Numerous valuable minerals, including nickel, cobalt, copper and manganese, are found at the bottom of the deep sea in the Clarion-Clipperton Zone (CCZ) in the Pacific. Deep-sea mining could soon begin in this area - possibly permanently destroying unique ecosystems. A study now shows that over 5,000 species occur in the region, most of which have not yet been scientifically described and have not yet been discovered in any other region. The results provide a basis for better assessing possible environmental impacts of deep-sea mining.
The Clarion-Clipperton Zone is an area of approximately six million square kilometers in the Pacific Ocean that stretches between Hawaii, Mexico and Oceania. So far, this deep-sea area is one of the last largely untouched regions of the world's oceans. But that could change soon. Because the seabed is rich in so-called manganese nodules. These are accumulations of minerals, including in particular nickel, cobalt and copper in addition to manganese. Because the area is in international waters, it falls under the jurisdiction of the International Seabed Authority (ISA). This has already issued licenses, which initially allowed the exploration of the raw material reserves and will also regulate the mining rights in the future. The first dismantling pilot tests took place in 2021. Without further regulations from the ISA, commercial mining could start as early as this year.
Inventory of biological diversity
However, scientists and environmental organizations warn that deep-sea mining could cause lasting damage to ecosystems on the sea floor. "A basic knowledge of the biodiversity in this region is essential for effectively managing the environmental impact of potential deep-sea mining activities, but until recently this knowledge was almost entirely lacking," explains a research team led by Muriel Rabone of the Natural History Museum in London. Although there have been several research expeditions to the Clarion-Clipperton Zone, the results so far have only provided information on small sections of the area and did not form an overall picture.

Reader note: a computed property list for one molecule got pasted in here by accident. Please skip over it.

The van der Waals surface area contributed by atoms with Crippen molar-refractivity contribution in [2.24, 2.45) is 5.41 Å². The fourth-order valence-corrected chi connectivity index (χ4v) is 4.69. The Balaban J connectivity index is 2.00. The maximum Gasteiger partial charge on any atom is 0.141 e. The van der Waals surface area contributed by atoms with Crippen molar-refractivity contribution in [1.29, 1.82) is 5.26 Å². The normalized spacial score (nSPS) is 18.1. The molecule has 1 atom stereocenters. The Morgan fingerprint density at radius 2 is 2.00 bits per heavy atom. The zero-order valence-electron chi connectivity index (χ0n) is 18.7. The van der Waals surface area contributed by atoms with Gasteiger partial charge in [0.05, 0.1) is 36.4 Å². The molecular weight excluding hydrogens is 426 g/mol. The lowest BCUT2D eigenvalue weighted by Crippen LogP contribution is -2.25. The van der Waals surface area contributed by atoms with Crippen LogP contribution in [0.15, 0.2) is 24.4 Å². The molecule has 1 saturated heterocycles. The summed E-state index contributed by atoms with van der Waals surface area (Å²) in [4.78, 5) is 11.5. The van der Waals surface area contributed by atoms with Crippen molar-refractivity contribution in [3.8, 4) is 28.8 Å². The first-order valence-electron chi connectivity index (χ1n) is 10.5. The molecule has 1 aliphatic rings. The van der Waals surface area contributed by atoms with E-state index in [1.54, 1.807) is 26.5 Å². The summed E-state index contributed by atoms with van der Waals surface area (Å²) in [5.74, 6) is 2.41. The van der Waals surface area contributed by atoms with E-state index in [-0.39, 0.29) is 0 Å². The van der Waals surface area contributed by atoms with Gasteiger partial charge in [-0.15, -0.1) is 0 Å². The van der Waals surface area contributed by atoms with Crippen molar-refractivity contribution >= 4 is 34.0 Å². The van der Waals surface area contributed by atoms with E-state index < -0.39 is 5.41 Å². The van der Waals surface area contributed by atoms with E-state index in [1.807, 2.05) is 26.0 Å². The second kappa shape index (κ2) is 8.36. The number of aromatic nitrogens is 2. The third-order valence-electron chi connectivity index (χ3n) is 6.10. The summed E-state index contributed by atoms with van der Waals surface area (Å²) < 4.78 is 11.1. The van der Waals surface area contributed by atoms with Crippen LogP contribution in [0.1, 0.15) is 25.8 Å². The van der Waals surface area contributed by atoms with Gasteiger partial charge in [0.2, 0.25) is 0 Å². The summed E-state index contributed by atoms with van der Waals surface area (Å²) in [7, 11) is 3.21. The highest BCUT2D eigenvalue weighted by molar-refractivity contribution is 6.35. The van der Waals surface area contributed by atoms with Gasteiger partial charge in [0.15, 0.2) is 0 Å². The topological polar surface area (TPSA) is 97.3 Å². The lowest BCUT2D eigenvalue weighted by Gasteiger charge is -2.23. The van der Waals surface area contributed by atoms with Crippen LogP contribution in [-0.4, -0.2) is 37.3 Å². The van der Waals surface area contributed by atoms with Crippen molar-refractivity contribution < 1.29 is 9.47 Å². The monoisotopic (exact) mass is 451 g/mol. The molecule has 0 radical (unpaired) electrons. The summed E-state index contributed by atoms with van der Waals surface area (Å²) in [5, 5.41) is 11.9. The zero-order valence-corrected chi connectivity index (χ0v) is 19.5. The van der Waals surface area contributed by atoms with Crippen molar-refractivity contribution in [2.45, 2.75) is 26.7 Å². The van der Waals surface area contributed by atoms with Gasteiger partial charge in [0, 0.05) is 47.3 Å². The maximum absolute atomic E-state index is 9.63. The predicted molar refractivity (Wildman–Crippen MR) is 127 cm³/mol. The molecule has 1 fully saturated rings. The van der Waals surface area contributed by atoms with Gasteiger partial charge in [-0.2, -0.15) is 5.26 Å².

Rabone and her team have now for the first time compiled and standardized the research results available to date. "We created a CCZ checklist, an inventory of the biological diversity of marine organisms on the deep sea floor," they report. “This can be crucial for future environmental impact assessments. Based on the collected research results, the researchers estimate that at least 5,578 different species live on the sea floor of the Clarion-Clipperton Zone. Only 438 of them have been scientifically described and named so far.
Only eight percent known species
"So an estimated 92 percent of the species identified in the CCZ are new to science," the research team writes. Only six species have been spotted in other regions, including a sea cucumber, a nematode and a carnivorous sponge. Around one in four of the species is an arthropod, and almost one in five is an annelid. There are also many roundworms, echinoderms and sponges. “There are some remarkable species down there. Some of the sponges look like classic bath sponges, others like vases,” says Rabone. "We share this planet with all this amazing biodiversity, and we have a responsibility to understand and protect it."
From the perspective of the researchers, the study can form a basis when it comes to recording biodiversity in more detail in the future. “Our study provides the first regional estimates of species diversity for all size classes. While these estimates are subject to large uncertainties, they provide a starting point that can be further developed as additional data and approaches become available,” they write. "With mining potentially imminent, the application of biodiversity data for environmental management, particularly assessment of species extinction risk, is an important consideration for the CCZ." It is therefore important to collect additional data on ranges and species rarity. "Reliable data and insights are essential to shed light on this unique region and ensure its future protection from human impact."
Source: Muriel Rabone (Natural History Museum, London, UK) et al., Current Biology, doi: 10.1016/j.cub.2023.04.052